The Kahal Kadosh Beth Elohim Synagogue, a famous icon just off of Market Street, has a fitting place among Charleston's long list of historical churches and buildings as the county's second oldest Synagogue, and the oldest Synagogue that remains in continuous use. The Grecian structure, one of the many hallmarks of Charleston's blossoming 19th century architectural era, is more than enough to grab a passer-by's attention, but the astounding details within, including an ornate domed ceiling and walls of tastefully appointed windows, will surely take anyone's breath away.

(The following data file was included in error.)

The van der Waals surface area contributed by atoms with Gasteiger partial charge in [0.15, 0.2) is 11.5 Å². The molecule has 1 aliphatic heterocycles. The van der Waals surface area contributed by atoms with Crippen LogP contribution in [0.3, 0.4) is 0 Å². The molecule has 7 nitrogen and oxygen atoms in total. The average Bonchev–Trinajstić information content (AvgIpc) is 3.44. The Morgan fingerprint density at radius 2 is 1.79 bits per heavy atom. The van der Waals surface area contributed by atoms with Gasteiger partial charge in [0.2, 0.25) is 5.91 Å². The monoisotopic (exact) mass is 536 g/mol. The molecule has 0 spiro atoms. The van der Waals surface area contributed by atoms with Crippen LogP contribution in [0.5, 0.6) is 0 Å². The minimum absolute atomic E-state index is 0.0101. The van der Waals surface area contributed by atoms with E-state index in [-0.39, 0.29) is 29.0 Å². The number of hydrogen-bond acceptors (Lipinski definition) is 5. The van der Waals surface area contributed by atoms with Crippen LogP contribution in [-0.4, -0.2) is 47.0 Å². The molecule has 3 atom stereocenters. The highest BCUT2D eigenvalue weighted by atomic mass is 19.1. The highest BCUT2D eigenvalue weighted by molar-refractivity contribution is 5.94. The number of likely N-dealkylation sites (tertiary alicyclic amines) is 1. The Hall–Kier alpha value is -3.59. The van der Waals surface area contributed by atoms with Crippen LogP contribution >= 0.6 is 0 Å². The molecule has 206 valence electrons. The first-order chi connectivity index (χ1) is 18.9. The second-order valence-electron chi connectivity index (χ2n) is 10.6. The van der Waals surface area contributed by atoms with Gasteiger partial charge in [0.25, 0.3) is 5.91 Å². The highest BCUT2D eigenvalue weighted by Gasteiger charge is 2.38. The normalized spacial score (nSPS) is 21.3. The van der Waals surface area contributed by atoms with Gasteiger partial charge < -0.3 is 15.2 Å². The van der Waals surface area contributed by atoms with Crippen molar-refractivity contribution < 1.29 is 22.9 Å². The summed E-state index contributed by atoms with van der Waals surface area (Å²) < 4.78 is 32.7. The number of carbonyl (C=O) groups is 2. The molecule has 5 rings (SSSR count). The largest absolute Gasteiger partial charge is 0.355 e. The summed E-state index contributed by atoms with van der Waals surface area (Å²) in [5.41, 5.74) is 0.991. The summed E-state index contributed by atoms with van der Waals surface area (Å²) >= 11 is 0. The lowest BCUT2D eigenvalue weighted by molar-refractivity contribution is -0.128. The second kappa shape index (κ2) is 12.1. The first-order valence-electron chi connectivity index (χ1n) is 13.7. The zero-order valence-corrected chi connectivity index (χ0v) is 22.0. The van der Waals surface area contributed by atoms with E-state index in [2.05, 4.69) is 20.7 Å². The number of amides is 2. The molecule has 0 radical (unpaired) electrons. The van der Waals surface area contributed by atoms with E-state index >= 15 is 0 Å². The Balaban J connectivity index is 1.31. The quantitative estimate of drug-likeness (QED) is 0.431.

Charleston County and the city of Charleston, its county seat, are the most historic locations in the state. English settlers arrived in the colony of Carolina in 1670 and established a town at Albemarle Point on the west bank of the Ashley River. The settlement, named Charles Town in honor of King Charles II of England, was subsequently moved a few miles away to a peninsula between the Ashley and Cooper rivers. Charles Town (renamed Charleston in 1783) was the political, social, and economic center of South Carolina throughout the colonial and ante-bellum periods, and it served as the state capital until 1790.